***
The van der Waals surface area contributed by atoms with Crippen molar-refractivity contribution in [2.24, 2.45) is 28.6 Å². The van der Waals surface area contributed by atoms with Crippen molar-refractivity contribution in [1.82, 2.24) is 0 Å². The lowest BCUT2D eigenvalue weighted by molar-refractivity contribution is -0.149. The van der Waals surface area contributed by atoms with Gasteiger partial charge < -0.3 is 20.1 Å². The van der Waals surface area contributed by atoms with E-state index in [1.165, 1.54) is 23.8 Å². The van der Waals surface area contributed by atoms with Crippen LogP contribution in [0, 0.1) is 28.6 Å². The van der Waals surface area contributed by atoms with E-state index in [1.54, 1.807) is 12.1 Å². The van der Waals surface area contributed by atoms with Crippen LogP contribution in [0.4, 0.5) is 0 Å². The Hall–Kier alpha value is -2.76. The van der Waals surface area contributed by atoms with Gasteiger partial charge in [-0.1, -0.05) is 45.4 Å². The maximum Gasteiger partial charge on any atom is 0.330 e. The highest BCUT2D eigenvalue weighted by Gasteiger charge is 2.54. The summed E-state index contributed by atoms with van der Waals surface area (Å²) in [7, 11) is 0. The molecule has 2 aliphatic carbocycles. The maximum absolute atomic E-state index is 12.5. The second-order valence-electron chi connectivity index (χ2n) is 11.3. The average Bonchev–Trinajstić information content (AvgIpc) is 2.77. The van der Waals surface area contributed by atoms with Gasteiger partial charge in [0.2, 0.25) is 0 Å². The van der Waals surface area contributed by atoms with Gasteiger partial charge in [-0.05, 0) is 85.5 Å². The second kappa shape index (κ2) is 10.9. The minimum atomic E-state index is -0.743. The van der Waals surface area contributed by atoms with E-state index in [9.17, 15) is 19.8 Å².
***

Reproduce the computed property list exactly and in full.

The van der Waals surface area contributed by atoms with Crippen molar-refractivity contribution in [2.24, 2.45) is 28.6 Å². The van der Waals surface area contributed by atoms with Crippen molar-refractivity contribution in [1.82, 2.24) is 0 Å². The lowest BCUT2D eigenvalue weighted by molar-refractivity contribution is -0.149. The van der Waals surface area contributed by atoms with Gasteiger partial charge < -0.3 is 20.1 Å². The van der Waals surface area contributed by atoms with E-state index in [1.165, 1.54) is 23.8 Å². The van der Waals surface area contributed by atoms with Crippen LogP contribution in [0, 0.1) is 28.6 Å². The van der Waals surface area contributed by atoms with E-state index in [1.54, 1.807) is 12.1 Å². The van der Waals surface area contributed by atoms with Crippen LogP contribution in [0.4, 0.5) is 0 Å². The Hall–Kier alpha value is -2.76. The van der Waals surface area contributed by atoms with Gasteiger partial charge in [-0.1, -0.05) is 45.4 Å². The maximum Gasteiger partial charge on any atom is 0.330 e. The highest BCUT2D eigenvalue weighted by Gasteiger charge is 2.54. The summed E-state index contributed by atoms with van der Waals surface area (Å²) in [7, 11) is 0. The molecule has 2 aliphatic carbocycles. The maximum absolute atomic E-state index is 12.5. The second-order valence-electron chi connectivity index (χ2n) is 11.3. The average Bonchev–Trinajstić information content (AvgIpc) is 2.77. The van der Waals surface area contributed by atoms with Gasteiger partial charge in [0.2, 0.25) is 0 Å². The van der Waals surface area contributed by atoms with Gasteiger partial charge in [-0.05, 0) is 85.5 Å². The second kappa shape index (κ2) is 10.9. The minimum atomic E-state index is -0.743. The van der Waals surface area contributed by atoms with E-state index in [9.17, 15) is 19.8 Å².